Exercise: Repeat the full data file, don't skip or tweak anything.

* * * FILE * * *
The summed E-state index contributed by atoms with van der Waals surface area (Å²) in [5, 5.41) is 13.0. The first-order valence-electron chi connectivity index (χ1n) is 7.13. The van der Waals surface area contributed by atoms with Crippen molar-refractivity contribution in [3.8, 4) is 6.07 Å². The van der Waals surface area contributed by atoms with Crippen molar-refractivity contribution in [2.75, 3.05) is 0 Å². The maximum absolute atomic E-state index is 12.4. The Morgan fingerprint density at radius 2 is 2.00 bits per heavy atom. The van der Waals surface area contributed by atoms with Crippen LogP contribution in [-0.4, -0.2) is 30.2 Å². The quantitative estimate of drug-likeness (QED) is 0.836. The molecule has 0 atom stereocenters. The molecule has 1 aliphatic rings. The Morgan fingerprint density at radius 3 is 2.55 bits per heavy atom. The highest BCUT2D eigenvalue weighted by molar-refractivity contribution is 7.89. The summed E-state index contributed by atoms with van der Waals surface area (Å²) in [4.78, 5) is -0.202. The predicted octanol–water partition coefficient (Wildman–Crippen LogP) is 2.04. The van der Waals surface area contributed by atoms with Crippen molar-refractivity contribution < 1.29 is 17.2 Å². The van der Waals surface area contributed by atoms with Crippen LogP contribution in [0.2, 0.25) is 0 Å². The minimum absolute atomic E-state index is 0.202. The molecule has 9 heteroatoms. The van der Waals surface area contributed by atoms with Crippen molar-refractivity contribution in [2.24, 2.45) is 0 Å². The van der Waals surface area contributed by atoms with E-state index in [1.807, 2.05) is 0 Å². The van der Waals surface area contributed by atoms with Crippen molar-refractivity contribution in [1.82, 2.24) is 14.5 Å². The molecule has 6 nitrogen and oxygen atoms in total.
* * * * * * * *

The summed E-state index contributed by atoms with van der Waals surface area (Å²) in [5, 5.41) is 13.0. The first-order valence-electron chi connectivity index (χ1n) is 7.13. The van der Waals surface area contributed by atoms with Crippen molar-refractivity contribution in [3.8, 4) is 6.07 Å². The van der Waals surface area contributed by atoms with Crippen molar-refractivity contribution in [2.75, 3.05) is 0 Å². The maximum absolute atomic E-state index is 12.4. The Morgan fingerprint density at radius 2 is 2.00 bits per heavy atom. The van der Waals surface area contributed by atoms with Crippen LogP contribution in [-0.4, -0.2) is 30.2 Å². The quantitative estimate of drug-likeness (QED) is 0.836. The molecule has 0 atom stereocenters. The molecule has 1 aliphatic rings. The Morgan fingerprint density at radius 3 is 2.55 bits per heavy atom. The highest BCUT2D eigenvalue weighted by molar-refractivity contribution is 7.89. The summed E-state index contributed by atoms with van der Waals surface area (Å²) in [4.78, 5) is -0.202. The predicted octanol–water partition coefficient (Wildman–Crippen LogP) is 2.04. The van der Waals surface area contributed by atoms with Crippen molar-refractivity contribution < 1.29 is 17.2 Å². The van der Waals surface area contributed by atoms with Crippen LogP contribution in [0.2, 0.25) is 0 Å². The minimum absolute atomic E-state index is 0.202. The molecule has 9 heteroatoms. The van der Waals surface area contributed by atoms with Crippen molar-refractivity contribution in [2.24, 2.45) is 0 Å². The van der Waals surface area contributed by atoms with E-state index in [1.807, 2.05) is 0 Å². The van der Waals surface area contributed by atoms with Crippen molar-refractivity contribution in [1.82, 2.24) is 14.5 Å². The molecule has 6 nitrogen and oxygen atoms in total.